Fiordland National Park

We recommend you apply to use a drone at the following sites in Fiordland National Park:

  • Cascade Campsite (excluding the Lake Gunn Nature Walk), between 10 am and 3 pm only
  • Eglington Valley (at least 200m from Milford Road), between 10 am and 3 pm only
  • Lake Gunn day use area.

We recommend you contact the Te Anau Office to discuss your application if you want to use a drone at any other sites in Fiordland National Park.  

Kahurangi National Park

The Kahurangi National Park Management Plan divides Kahurangi National Park into 4 aircraft landing zones (see page 129).

We recommend you contact the Nelson Office to discuss where you want to fly a drone in the Restricted and Frequent zones of the park before submitting your application. We do not recommend applying to use a drone within the Tasman Wilderness Area or the Remote zone.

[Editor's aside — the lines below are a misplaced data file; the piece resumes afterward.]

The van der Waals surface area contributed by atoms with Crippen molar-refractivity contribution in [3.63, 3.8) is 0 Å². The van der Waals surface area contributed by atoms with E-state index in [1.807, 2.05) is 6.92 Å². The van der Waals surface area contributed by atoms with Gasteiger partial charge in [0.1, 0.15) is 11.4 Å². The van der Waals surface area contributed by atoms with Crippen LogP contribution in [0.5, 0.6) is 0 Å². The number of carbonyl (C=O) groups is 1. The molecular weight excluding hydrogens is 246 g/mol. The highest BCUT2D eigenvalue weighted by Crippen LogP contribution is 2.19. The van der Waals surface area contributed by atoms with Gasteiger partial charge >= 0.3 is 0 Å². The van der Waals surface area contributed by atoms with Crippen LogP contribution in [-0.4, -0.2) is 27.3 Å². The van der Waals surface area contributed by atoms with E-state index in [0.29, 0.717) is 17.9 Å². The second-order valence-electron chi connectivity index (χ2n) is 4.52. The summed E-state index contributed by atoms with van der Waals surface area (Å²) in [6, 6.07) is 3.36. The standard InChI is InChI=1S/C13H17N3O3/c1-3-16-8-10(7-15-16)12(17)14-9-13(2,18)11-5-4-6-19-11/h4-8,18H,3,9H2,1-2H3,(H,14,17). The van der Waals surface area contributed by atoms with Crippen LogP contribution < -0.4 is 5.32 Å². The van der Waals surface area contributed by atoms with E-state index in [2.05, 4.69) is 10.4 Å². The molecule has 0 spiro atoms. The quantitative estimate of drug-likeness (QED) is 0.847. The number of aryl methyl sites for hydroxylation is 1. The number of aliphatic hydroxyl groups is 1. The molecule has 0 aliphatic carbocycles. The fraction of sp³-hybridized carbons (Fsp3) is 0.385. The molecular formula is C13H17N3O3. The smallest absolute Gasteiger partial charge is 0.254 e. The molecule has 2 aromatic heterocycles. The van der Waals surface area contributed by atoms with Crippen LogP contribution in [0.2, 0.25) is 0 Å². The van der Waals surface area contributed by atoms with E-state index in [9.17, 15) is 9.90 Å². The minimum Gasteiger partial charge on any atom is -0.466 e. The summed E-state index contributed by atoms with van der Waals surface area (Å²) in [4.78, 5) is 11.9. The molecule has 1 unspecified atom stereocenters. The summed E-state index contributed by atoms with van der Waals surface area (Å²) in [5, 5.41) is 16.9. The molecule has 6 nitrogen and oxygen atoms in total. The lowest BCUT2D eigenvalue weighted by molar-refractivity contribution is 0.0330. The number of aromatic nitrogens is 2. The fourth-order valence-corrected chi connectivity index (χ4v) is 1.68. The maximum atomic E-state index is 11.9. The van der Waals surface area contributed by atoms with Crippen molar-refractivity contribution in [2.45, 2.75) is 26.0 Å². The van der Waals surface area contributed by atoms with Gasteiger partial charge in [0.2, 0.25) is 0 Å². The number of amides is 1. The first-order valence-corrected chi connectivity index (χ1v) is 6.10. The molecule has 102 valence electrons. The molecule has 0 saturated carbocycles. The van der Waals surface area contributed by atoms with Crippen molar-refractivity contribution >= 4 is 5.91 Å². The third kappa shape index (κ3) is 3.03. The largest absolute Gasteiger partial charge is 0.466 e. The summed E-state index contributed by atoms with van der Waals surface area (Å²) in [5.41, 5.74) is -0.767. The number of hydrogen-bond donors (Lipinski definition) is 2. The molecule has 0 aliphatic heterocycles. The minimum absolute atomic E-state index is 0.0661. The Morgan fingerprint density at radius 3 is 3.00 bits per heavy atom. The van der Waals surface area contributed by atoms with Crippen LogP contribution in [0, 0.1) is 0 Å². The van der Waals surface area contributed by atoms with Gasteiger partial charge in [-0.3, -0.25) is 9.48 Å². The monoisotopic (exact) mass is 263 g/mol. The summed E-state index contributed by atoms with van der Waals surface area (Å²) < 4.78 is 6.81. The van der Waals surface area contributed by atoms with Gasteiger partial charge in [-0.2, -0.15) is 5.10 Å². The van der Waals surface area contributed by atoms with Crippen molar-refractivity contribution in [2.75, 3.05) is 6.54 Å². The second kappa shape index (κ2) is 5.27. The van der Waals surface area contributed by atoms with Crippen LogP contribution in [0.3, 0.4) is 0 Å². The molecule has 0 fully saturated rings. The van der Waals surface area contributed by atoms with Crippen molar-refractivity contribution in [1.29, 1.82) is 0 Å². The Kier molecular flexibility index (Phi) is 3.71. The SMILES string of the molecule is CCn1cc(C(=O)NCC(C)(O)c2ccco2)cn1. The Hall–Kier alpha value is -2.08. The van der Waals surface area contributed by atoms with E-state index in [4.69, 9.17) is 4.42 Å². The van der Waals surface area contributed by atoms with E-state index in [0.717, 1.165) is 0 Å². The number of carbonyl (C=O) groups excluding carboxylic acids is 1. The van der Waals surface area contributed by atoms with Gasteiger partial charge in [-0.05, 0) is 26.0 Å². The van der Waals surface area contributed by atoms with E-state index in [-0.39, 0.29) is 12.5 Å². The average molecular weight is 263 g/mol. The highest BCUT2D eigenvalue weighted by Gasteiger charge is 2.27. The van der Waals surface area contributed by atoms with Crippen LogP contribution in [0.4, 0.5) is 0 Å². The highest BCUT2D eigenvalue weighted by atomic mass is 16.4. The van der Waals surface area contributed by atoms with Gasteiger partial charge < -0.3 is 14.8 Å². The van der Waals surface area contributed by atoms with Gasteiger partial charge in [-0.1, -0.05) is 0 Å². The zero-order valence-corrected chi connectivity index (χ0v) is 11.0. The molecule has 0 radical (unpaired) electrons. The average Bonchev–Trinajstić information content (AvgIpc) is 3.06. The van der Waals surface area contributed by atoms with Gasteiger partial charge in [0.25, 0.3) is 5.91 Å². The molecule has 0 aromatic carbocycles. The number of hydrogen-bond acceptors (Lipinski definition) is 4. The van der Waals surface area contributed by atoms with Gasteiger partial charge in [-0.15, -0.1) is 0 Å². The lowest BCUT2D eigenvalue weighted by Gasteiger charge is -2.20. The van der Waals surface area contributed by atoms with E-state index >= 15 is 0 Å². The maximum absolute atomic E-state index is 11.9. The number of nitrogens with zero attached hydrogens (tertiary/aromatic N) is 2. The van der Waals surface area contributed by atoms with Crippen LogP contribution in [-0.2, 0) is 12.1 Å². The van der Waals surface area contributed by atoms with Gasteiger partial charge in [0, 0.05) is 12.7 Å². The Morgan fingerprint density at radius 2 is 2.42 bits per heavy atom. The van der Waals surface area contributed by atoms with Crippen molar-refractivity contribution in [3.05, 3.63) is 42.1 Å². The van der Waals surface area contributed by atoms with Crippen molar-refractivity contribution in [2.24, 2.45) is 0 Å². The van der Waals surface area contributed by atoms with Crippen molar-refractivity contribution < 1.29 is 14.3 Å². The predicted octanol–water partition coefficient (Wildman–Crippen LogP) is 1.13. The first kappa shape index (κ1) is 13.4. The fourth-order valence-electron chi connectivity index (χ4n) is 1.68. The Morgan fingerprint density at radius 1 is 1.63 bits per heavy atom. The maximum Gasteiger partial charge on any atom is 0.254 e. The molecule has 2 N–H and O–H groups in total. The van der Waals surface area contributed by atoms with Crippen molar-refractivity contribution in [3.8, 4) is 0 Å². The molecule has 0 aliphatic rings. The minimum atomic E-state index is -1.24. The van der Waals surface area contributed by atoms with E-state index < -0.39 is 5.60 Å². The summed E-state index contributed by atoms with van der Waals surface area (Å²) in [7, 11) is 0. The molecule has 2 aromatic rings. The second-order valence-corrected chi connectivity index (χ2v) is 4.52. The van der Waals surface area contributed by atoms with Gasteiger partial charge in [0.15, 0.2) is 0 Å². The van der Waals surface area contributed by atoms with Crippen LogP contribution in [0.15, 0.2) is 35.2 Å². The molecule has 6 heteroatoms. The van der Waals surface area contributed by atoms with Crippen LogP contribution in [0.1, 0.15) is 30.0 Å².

Mount Aspiring National Park

We recommend you apply to use a drone in Mount Aspiring National Park at the Designated Sites listed in Table 1 (and shown on Map 3) of the Mount Aspiring National Park Management Plan only.

Some restrictions do apply, so we recommend you contact the Wanaka Office (Mt Aspiring National Park Visitor Centre) before applying to use a drone in Mount Aspiring National Park.

Paparoa National Park

The Paparoa National Park Management Plan  divides Paparoa National Park into three aircraft access zones for landings: red, yellow, and orange.

We recommend you contact the Greymouth Office to discuss where you want to fly a drone in the orange and yellow zones of the Park before submitting your application. We do not recommend you apply to use a drone in any red zones.

Rakiura National Park 

There are no specific landing zones in the Rakiura National Park Management Plan. We recommend contacting the Rakiura Office to discuss where you want to fly a drone before making an application.

Whanganui National Park

We recommend you apply to use a drone in Whanganui National Park at the specific sites listed in Appendix 4 of the Whanganui National Park Management Plan only.